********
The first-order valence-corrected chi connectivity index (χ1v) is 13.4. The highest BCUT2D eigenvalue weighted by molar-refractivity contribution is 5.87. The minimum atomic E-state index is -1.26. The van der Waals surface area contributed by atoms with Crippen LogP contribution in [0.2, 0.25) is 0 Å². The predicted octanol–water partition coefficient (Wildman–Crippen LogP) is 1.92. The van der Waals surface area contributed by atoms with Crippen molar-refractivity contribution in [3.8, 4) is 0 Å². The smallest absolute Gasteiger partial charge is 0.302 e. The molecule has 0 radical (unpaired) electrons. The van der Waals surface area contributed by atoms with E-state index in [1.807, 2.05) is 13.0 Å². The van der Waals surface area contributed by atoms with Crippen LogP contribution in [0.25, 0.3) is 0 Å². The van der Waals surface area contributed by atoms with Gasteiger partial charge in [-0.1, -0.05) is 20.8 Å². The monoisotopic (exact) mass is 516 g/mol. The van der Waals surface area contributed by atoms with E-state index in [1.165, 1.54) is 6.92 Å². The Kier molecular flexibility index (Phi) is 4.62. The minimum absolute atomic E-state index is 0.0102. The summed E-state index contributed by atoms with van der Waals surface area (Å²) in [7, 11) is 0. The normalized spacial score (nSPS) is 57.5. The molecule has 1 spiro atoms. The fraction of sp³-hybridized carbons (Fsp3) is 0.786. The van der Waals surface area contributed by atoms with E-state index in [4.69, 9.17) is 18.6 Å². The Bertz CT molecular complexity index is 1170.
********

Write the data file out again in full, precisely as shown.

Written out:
The first-order valence-corrected chi connectivity index (χ1v) is 13.4. The highest BCUT2D eigenvalue weighted by molar-refractivity contribution is 5.87. The minimum atomic E-state index is -1.26. The van der Waals surface area contributed by atoms with Crippen LogP contribution in [0.2, 0.25) is 0 Å². The predicted octanol–water partition coefficient (Wildman–Crippen LogP) is 1.92. The van der Waals surface area contributed by atoms with Crippen molar-refractivity contribution in [3.8, 4) is 0 Å². The smallest absolute Gasteiger partial charge is 0.302 e. The molecule has 0 radical (unpaired) electrons. The van der Waals surface area contributed by atoms with E-state index in [1.807, 2.05) is 13.0 Å². The van der Waals surface area contributed by atoms with Crippen LogP contribution in [0.25, 0.3) is 0 Å². The van der Waals surface area contributed by atoms with Gasteiger partial charge in [-0.1, -0.05) is 20.8 Å². The monoisotopic (exact) mass is 516 g/mol. The van der Waals surface area contributed by atoms with E-state index in [1.165, 1.54) is 6.92 Å². The Kier molecular flexibility index (Phi) is 4.62. The minimum absolute atomic E-state index is 0.0102. The summed E-state index contributed by atoms with van der Waals surface area (Å²) in [7, 11) is 0. The normalized spacial score (nSPS) is 57.5. The molecule has 1 spiro atoms. The fraction of sp³-hybridized carbons (Fsp3) is 0.786. The van der Waals surface area contributed by atoms with E-state index in [4.69, 9.17) is 18.6 Å². The Bertz CT molecular complexity index is 1170.